A man allegedly raped a woman on a train in suburban Philadelphia, and authorities say other passengers on the train car failed to intervene.
Superintendent of the Upper Darby Police Department Timothy Bernhardt said around 10:00 p.m. on October 13, officers responded to the 69th street terminal after being alerted of the attack on the Market-Frankford line train, the Associated Press (AP) reported.
A Southeastern Pennsylvania Transportation Authority (SEPTA) employee witnessed the train passing by and noticed “something wasn’t right” with a woman passenger on one of the cars, according to the AP.
An officer found the alleged suspect, 35-year-old Fishton Ngoy, partially clothed on the train near the victim, CBS Philadelphia reported.
The victim was transported to a hospital and Bernhardt called her an “unbelievably strong woman,” according to the AP. The superintendent said she provided law enforcement with a lot of information, and she did not know her attacker.
Ngoy was arrested and charged with rape, aggravated indecent assault, and other related counts, according to Delaware County court records obtained by the Associated Press.
Bernhardt said Ngoy is believed to be homeless, according to NBC Philadelphia.
Bernhardt said the attack was captured on security footage and the footage shows other passengers on the train who did not intervene or call 911, according to NBC Philadelphia.
“Were they watching? I don’t know. Again, we’re still going through the video but there was a lot of people, in my opinion, that should’ve intervened,” said Bernhardt in an interview with CBS Philadelphia. “Somebody should’ve done something. It speaks to where we are in society.”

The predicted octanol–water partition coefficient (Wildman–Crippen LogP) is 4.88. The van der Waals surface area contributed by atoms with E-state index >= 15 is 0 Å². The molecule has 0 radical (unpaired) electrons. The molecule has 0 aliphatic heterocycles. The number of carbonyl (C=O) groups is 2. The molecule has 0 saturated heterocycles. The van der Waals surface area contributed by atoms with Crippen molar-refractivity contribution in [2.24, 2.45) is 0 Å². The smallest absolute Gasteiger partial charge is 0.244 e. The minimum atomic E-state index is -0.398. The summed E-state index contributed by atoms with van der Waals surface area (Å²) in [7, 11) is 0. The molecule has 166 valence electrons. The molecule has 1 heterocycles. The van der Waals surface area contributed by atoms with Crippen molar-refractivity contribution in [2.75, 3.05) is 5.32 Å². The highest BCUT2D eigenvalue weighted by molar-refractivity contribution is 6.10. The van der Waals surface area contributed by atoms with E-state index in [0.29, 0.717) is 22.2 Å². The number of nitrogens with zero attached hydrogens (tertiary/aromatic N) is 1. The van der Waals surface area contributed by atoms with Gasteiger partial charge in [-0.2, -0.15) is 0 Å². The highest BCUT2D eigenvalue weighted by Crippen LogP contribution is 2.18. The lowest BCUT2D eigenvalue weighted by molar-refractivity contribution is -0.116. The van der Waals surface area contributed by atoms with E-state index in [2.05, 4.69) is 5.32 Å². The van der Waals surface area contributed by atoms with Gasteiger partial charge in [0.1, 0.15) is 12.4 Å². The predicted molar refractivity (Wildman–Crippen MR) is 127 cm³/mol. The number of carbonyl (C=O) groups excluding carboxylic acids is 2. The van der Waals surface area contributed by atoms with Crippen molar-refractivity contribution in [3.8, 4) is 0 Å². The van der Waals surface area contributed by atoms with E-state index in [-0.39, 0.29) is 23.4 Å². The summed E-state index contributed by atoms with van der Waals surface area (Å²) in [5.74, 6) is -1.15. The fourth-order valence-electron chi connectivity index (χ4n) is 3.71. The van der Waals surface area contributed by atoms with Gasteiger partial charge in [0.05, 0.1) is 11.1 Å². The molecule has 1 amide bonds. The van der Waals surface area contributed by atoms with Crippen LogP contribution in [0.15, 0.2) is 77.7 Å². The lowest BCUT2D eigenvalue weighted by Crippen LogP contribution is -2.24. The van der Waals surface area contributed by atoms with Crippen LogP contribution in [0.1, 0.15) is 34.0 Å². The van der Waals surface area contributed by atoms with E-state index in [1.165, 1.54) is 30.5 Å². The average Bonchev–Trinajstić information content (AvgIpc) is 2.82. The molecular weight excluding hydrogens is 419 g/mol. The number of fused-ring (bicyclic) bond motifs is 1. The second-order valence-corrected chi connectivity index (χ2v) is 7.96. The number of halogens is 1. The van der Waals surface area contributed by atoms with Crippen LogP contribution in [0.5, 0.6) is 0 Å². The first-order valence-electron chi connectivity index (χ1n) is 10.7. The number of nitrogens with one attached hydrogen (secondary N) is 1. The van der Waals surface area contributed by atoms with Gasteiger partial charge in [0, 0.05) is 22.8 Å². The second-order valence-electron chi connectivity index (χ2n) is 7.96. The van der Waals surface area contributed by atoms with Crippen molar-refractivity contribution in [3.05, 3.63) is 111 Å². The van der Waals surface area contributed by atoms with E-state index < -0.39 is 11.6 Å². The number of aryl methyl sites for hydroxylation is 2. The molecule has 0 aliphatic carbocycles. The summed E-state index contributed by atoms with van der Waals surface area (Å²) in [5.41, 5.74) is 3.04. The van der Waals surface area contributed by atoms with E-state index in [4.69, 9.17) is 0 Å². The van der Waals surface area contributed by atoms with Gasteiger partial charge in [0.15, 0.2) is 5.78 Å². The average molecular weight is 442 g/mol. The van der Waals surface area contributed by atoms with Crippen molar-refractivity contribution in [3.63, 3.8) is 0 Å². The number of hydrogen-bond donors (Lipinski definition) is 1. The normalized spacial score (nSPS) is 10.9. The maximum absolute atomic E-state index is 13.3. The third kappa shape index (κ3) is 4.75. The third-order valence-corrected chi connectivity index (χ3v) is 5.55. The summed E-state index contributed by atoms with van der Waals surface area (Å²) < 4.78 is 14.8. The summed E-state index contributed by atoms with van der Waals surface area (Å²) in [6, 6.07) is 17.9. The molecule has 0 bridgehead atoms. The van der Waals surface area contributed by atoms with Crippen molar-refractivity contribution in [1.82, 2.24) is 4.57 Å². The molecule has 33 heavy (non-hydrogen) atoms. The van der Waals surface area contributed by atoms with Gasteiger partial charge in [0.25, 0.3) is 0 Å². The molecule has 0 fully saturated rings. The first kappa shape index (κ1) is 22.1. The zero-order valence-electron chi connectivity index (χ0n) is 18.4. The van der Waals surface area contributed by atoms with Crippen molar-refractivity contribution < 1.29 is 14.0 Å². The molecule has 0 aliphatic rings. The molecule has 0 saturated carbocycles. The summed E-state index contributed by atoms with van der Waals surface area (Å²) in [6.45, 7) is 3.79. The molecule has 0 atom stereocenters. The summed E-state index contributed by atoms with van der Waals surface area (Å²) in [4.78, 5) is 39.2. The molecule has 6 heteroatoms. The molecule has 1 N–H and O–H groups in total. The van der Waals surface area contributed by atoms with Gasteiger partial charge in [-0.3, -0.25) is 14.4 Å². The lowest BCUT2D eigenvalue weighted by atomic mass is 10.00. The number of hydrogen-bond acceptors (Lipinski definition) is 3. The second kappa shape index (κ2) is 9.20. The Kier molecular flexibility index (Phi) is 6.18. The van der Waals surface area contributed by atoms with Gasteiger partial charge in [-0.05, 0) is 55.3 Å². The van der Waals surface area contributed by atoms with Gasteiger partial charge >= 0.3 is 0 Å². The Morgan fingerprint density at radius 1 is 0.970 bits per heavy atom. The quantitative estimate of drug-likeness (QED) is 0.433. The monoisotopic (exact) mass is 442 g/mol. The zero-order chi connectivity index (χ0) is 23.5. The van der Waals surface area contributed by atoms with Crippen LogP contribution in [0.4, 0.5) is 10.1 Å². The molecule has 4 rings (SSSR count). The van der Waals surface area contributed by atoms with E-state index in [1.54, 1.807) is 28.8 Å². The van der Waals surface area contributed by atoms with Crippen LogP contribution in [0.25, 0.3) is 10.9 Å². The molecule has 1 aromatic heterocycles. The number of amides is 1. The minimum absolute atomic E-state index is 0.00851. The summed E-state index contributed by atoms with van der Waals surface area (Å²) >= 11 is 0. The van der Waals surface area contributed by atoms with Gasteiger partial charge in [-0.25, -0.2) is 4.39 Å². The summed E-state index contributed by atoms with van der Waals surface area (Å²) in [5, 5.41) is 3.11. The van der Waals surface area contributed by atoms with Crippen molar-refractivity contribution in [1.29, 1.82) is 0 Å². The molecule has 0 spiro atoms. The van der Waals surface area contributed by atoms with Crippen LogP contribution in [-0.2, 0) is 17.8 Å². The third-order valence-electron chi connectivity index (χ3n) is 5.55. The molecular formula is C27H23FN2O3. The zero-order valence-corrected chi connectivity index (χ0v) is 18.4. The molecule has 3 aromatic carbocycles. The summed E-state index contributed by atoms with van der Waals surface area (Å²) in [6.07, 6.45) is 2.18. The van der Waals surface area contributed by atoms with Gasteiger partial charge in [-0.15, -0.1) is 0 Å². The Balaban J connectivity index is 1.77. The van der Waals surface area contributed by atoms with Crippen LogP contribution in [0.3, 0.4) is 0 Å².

“Who would allow something like that to take place?” he added. “So it’s troubling but again, we’re working on that and we’re trying to identify anyone that we saw coming on and off the El at that time.”
A SEPTA passenger said that the transportation authority needs more security measures.
“They need more security, they really do. They really need a lot of security because it’s getting bad out here. You can’t even get on the bus,” passenger Shawn Brown told CBS Philadelphia.
SEPTA released a statement on the attack on October 15, CBS Philadelphia reports.
“There were other people on the train who witnessed this horrific act, and it may have been stopped sooner if a rider called 911,” the statement reads in part. “SEPTA urges anyone who observes a crime being committed or any dangerous situation occurring to report it.”